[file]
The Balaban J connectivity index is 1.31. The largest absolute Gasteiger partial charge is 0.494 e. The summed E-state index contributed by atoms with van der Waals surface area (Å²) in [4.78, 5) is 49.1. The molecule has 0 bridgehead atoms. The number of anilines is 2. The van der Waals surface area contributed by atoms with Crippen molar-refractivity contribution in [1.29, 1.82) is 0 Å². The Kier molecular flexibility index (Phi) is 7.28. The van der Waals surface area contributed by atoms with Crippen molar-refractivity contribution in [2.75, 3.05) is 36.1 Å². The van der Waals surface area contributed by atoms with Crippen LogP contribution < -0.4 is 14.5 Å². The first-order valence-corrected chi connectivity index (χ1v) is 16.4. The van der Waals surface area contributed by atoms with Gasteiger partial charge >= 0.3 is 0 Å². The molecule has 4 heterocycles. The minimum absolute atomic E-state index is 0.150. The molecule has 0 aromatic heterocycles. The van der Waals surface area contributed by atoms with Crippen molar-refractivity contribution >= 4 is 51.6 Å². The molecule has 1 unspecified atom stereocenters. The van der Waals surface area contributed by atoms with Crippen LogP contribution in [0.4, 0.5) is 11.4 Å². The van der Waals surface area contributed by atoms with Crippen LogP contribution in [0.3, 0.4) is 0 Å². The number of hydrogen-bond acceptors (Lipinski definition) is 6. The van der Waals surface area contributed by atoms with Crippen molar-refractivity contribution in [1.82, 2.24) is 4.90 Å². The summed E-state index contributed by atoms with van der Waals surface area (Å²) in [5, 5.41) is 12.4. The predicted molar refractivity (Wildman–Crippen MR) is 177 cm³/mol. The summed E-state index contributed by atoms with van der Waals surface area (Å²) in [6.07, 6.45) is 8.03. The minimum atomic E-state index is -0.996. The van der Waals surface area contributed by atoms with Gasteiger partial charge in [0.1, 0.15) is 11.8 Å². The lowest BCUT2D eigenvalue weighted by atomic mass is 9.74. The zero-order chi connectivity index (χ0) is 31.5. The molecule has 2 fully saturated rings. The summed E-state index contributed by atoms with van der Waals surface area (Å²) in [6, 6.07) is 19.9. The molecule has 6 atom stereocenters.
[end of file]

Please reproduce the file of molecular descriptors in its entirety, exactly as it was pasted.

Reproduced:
The Balaban J connectivity index is 1.31. The largest absolute Gasteiger partial charge is 0.494 e. The summed E-state index contributed by atoms with van der Waals surface area (Å²) in [4.78, 5) is 49.1. The molecule has 0 bridgehead atoms. The number of anilines is 2. The van der Waals surface area contributed by atoms with Crippen molar-refractivity contribution in [1.29, 1.82) is 0 Å². The Kier molecular flexibility index (Phi) is 7.28. The van der Waals surface area contributed by atoms with Crippen molar-refractivity contribution in [2.75, 3.05) is 36.1 Å². The van der Waals surface area contributed by atoms with Crippen LogP contribution < -0.4 is 14.5 Å². The first-order valence-corrected chi connectivity index (χ1v) is 16.4. The van der Waals surface area contributed by atoms with Gasteiger partial charge >= 0.3 is 0 Å². The molecule has 4 heterocycles. The minimum absolute atomic E-state index is 0.150. The molecule has 0 aromatic heterocycles. The van der Waals surface area contributed by atoms with Crippen molar-refractivity contribution >= 4 is 51.6 Å². The molecule has 1 unspecified atom stereocenters. The van der Waals surface area contributed by atoms with Crippen LogP contribution in [0.4, 0.5) is 11.4 Å². The van der Waals surface area contributed by atoms with Crippen LogP contribution in [0.3, 0.4) is 0 Å². The number of hydrogen-bond acceptors (Lipinski definition) is 6. The van der Waals surface area contributed by atoms with Crippen molar-refractivity contribution in [1.82, 2.24) is 4.90 Å². The summed E-state index contributed by atoms with van der Waals surface area (Å²) in [5, 5.41) is 12.4. The predicted molar refractivity (Wildman–Crippen MR) is 177 cm³/mol. The summed E-state index contributed by atoms with van der Waals surface area (Å²) in [6.07, 6.45) is 8.03. The minimum atomic E-state index is -0.996. The van der Waals surface area contributed by atoms with Gasteiger partial charge in [0.1, 0.15) is 11.8 Å². The lowest BCUT2D eigenvalue weighted by atomic mass is 9.74. The zero-order chi connectivity index (χ0) is 31.5. The molecule has 2 fully saturated rings. The summed E-state index contributed by atoms with van der Waals surface area (Å²) in [6, 6.07) is 19.9. The molecule has 6 atom stereocenters.